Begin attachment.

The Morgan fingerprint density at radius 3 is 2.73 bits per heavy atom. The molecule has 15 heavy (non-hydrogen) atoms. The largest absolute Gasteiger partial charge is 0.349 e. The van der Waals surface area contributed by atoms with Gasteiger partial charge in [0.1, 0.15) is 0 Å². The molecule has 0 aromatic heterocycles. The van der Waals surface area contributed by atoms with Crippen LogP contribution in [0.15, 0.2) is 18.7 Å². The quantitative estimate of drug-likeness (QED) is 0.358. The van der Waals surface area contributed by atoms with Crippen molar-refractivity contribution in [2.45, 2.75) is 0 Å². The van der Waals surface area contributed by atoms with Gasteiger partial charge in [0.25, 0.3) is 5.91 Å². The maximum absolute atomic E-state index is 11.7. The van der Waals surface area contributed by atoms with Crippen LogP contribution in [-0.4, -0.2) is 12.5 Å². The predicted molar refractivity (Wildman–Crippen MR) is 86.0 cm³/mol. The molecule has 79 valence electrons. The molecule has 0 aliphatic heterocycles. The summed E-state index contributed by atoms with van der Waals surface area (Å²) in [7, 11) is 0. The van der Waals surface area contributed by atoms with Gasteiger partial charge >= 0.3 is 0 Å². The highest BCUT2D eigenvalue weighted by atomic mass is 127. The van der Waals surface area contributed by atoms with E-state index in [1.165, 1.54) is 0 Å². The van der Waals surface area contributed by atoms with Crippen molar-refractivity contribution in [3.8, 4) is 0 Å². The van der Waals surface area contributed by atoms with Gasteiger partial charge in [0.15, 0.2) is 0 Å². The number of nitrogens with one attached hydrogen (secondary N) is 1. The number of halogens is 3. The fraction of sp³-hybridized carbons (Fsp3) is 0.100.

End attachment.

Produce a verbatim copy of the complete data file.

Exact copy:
The Morgan fingerprint density at radius 3 is 2.73 bits per heavy atom. The molecule has 15 heavy (non-hydrogen) atoms. The largest absolute Gasteiger partial charge is 0.349 e. The van der Waals surface area contributed by atoms with Gasteiger partial charge in [0.1, 0.15) is 0 Å². The molecule has 0 aromatic heterocycles. The van der Waals surface area contributed by atoms with Crippen LogP contribution in [0.15, 0.2) is 18.7 Å². The quantitative estimate of drug-likeness (QED) is 0.358. The van der Waals surface area contributed by atoms with Crippen molar-refractivity contribution in [2.45, 2.75) is 0 Å². The van der Waals surface area contributed by atoms with Gasteiger partial charge in [0.25, 0.3) is 5.91 Å². The maximum absolute atomic E-state index is 11.7. The van der Waals surface area contributed by atoms with Crippen LogP contribution in [-0.4, -0.2) is 12.5 Å². The predicted molar refractivity (Wildman–Crippen MR) is 86.0 cm³/mol. The molecule has 79 valence electrons. The molecule has 0 aliphatic heterocycles. The summed E-state index contributed by atoms with van der Waals surface area (Å²) in [7, 11) is 0. The van der Waals surface area contributed by atoms with Gasteiger partial charge >= 0.3 is 0 Å². The highest BCUT2D eigenvalue weighted by atomic mass is 127. The van der Waals surface area contributed by atoms with E-state index in [1.165, 1.54) is 0 Å². The van der Waals surface area contributed by atoms with Crippen molar-refractivity contribution in [3.8, 4) is 0 Å². The van der Waals surface area contributed by atoms with Gasteiger partial charge in [0.15, 0.2) is 0 Å². The number of nitrogens with one attached hydrogen (secondary N) is 1. The number of halogens is 3. The fraction of sp³-hybridized carbons (Fsp3) is 0.100.